November 1, 1822 – March 10 , 1823
John Adams to Thomas Jefferson: “Mr. English a Bostonian has published a volume of his expedition with Ishmael Pashaw up the river Nile. He advanced above the third Cataract and opens a prospect of a resurrection from the dead of those vast and ancient Countries of Abyssinia and Etheopia. A free communication with India and the river Niger and the City of Tombuctou. This however is conjecture and speculation rather than certainty, but a free communication by land between Europe and India will e’re long be opened. A few American steam boats, and our Quincy Stone Cutters would soon make the Nile as navigable as our Hudson Patomac or Mississippi. You see as my reason and intellect fails my imagination grows more wild and ungovernable, but my friendship remains the same.”
I don’t follow JA’s connections between the Nile, Tombuctou, and India, but it sounds like he doesn’t either.
Who, I ask, was George Bethune English?
You may not be surprised by this, but I am trying to avoid the siren call of Wikipedia to answer my questions. So, like a good researcher, I randomly scrolled past Google’s first few search results pages until I finally came across a brief Bethune biography courtesy of Yale University Library. I wouldn’t dream of paraphrasing the work of such academic excellence, so here is the full entry:
George Bethune English (March 7, 1787 – September 20, 1828) was an American adventurer, diplomat, soldier, and convert to Islam.
The oldest of four children, English was born in Cambridge, Massachusetts, where he was baptized at Trinity Church on April 1, 1787. He later attended Harvard College, where his dissertation won a Bowdoin Prize he received a Masters in theology in 1811. During his studies, however, English encountered doubts about Christian theology, and went on to publish his misgivings in a book entitled ”The Grounds of Christianity Examined”, which earned him excommunication from the Church of Christ in 1814. English addressed some of the criticisms and controversies caused by his first book in a second tract, “A Letter to the Reverend Mr. Cary,” as well as in published responses to Unitarian leader William Ellery Channing’s (1780–1842) “Two Sermons on Infidelity.” Subsequently he edited a country newspaper, during which time he may have learned the Cherokee language.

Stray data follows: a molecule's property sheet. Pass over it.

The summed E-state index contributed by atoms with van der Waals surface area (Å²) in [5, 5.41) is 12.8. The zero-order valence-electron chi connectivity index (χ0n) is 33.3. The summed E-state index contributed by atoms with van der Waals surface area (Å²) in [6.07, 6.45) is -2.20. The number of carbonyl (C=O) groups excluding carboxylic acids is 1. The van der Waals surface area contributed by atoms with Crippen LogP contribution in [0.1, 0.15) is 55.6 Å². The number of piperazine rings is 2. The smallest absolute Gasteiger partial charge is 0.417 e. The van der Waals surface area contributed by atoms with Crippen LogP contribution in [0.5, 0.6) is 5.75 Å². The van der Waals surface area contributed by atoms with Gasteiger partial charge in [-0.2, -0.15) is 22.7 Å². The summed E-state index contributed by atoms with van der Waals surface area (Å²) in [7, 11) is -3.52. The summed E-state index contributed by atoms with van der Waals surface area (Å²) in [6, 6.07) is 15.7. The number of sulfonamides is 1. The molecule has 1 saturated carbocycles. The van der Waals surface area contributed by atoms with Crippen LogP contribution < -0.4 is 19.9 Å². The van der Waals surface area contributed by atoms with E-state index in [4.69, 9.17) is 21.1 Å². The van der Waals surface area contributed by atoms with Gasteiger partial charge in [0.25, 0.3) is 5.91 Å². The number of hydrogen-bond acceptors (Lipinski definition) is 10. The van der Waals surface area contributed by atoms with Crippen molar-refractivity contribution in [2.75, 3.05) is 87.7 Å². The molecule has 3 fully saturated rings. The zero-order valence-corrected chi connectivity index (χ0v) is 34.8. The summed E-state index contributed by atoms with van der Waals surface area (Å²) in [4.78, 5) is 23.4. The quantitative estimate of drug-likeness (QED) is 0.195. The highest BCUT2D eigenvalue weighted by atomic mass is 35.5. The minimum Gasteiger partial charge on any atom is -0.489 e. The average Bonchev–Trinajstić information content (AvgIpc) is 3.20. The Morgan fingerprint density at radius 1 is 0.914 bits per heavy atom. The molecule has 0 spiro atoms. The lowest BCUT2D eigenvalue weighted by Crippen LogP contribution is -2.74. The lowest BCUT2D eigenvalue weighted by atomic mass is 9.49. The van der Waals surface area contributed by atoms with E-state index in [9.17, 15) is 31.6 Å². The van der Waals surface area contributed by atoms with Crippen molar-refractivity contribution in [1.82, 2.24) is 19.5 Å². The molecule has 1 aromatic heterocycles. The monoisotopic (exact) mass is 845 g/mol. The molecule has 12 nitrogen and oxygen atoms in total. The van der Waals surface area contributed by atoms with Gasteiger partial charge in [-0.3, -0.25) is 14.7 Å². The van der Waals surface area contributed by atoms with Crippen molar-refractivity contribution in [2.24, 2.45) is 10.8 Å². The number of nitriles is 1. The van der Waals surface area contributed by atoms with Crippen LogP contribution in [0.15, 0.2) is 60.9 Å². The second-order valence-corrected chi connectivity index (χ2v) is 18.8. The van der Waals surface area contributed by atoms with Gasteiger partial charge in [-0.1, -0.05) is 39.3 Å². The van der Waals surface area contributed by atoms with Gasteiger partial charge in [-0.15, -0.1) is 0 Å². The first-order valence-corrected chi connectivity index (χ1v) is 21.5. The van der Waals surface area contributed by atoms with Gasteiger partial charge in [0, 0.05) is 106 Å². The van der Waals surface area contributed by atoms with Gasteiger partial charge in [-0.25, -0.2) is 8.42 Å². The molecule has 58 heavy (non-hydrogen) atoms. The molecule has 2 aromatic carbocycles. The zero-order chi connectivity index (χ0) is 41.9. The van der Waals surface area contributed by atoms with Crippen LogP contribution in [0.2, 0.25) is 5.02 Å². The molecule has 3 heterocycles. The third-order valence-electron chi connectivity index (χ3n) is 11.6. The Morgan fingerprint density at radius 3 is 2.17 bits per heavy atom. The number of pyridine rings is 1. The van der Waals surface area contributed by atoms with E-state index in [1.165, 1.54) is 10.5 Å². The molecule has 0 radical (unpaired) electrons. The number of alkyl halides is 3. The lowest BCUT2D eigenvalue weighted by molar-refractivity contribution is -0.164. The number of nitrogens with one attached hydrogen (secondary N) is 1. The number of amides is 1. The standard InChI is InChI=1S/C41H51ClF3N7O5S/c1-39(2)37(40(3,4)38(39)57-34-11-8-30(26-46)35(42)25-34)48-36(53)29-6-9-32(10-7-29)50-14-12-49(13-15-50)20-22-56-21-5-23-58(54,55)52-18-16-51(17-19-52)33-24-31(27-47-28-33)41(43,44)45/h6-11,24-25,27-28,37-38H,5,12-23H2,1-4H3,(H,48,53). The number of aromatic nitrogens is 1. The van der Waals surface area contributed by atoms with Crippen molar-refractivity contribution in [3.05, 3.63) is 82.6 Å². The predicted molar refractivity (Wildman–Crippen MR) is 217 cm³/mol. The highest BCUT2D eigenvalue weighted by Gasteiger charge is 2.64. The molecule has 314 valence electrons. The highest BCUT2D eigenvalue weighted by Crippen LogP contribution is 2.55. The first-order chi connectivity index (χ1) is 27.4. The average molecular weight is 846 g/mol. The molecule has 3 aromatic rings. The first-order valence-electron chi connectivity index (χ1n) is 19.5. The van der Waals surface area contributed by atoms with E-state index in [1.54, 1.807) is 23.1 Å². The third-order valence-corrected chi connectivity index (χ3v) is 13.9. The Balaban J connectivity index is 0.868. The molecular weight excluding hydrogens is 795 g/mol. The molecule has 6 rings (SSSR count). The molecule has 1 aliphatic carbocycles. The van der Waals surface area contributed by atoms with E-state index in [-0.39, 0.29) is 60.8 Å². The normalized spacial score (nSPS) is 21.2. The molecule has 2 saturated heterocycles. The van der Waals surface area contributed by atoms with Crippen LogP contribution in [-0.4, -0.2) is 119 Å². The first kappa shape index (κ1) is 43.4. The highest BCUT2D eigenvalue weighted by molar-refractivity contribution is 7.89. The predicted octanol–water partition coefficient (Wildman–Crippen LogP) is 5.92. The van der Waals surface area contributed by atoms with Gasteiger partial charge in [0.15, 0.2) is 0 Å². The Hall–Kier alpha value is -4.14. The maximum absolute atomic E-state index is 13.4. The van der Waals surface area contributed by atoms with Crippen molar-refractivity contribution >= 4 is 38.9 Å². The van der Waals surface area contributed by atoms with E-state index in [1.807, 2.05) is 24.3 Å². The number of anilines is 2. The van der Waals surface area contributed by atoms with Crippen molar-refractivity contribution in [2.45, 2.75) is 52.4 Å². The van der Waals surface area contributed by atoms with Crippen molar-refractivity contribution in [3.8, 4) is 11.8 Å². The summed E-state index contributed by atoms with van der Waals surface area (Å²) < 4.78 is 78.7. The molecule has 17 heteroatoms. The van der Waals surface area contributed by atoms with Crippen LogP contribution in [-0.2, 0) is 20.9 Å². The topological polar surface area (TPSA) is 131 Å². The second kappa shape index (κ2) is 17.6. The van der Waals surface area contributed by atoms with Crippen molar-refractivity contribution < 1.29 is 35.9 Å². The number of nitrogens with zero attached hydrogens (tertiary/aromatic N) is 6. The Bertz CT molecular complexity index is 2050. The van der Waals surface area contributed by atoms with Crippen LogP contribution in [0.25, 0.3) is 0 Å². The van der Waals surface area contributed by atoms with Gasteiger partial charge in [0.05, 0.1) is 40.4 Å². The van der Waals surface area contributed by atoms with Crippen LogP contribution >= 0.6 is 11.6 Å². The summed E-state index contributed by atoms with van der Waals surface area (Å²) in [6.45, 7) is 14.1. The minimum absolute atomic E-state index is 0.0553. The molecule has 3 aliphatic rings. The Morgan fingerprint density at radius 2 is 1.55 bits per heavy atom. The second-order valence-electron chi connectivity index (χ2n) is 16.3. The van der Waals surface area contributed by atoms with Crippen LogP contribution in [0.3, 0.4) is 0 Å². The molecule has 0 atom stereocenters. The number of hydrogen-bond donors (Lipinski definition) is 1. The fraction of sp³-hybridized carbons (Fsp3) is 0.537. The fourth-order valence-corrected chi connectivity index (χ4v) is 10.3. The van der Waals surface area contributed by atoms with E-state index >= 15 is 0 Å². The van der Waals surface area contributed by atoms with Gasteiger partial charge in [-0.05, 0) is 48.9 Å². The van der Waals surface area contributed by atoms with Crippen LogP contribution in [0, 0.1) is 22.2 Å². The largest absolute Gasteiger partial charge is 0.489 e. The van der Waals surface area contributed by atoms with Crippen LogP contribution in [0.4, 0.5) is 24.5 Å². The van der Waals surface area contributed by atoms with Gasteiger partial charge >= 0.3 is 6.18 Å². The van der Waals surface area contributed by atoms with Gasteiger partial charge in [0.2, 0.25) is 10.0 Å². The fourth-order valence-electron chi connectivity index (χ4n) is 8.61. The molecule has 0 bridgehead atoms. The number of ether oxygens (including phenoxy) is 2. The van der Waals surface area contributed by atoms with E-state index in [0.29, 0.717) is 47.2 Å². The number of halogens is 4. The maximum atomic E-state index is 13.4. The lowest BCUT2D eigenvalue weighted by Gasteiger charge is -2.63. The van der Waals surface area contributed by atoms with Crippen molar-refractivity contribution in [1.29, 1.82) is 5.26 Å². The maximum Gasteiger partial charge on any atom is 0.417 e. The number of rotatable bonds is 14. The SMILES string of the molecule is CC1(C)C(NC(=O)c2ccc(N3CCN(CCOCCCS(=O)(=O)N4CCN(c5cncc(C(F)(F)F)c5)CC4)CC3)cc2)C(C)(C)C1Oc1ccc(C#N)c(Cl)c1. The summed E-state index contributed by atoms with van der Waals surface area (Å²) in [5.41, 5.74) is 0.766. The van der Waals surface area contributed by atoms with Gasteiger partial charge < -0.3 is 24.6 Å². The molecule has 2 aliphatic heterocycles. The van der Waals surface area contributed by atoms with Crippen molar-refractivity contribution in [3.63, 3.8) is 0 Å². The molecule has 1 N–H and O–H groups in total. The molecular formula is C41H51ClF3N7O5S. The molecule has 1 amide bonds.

English was nominated by President James Madison on February 27, 1815 and commissioned on March 1, 1815 as a second lieutenant in the United States Marine Corps during the War of 1812 and assigned to Marine Corps headquarters. He then sailed to the Mediterranean, and was among the first citizens of the United States known to have visited Egypt. Shortly after arriving in Egypt he resigned his commission, converted to Islam and joined Isma’il Pasha in an expedition up the Nile River against Sennar 1820, winning distinction as an officer of artillery. He published his ”Narrative of the Expedition to Dongola and Sennaar” (London 1822) regarding his exploits. A colleague from Harvard, Edward Everett, published a rejoinder to English’s book “The Grounds of Christianity Examined,” to which English responded with his 1824 book “Five Smooth Stones out of the Brook.”
After his work for Isma’il Pasha, English worked in the Diplomatic Corps of the United States in the Levant, where he worked to secure a trade agreement between the United States and the Ottoman Empire, which had trade valued at nearly $800,000 in 1822. In 1827, he returned to the United States and died in Washington the next year. Provided by Wikipedia.
Damn it. I knew something was wrong when I read the third sentence and that random bit about learning Cherokee. You win this round, you nameless, soulless cloud of inconsistent yet extremely helpful knowledge.
On the plus side, Narrative of the Expedition to Dongola and Sennaar is an audiobook, downloadable here. Is this now loaded on my iPod, ready for tomorrow’s morning commute? You know it is.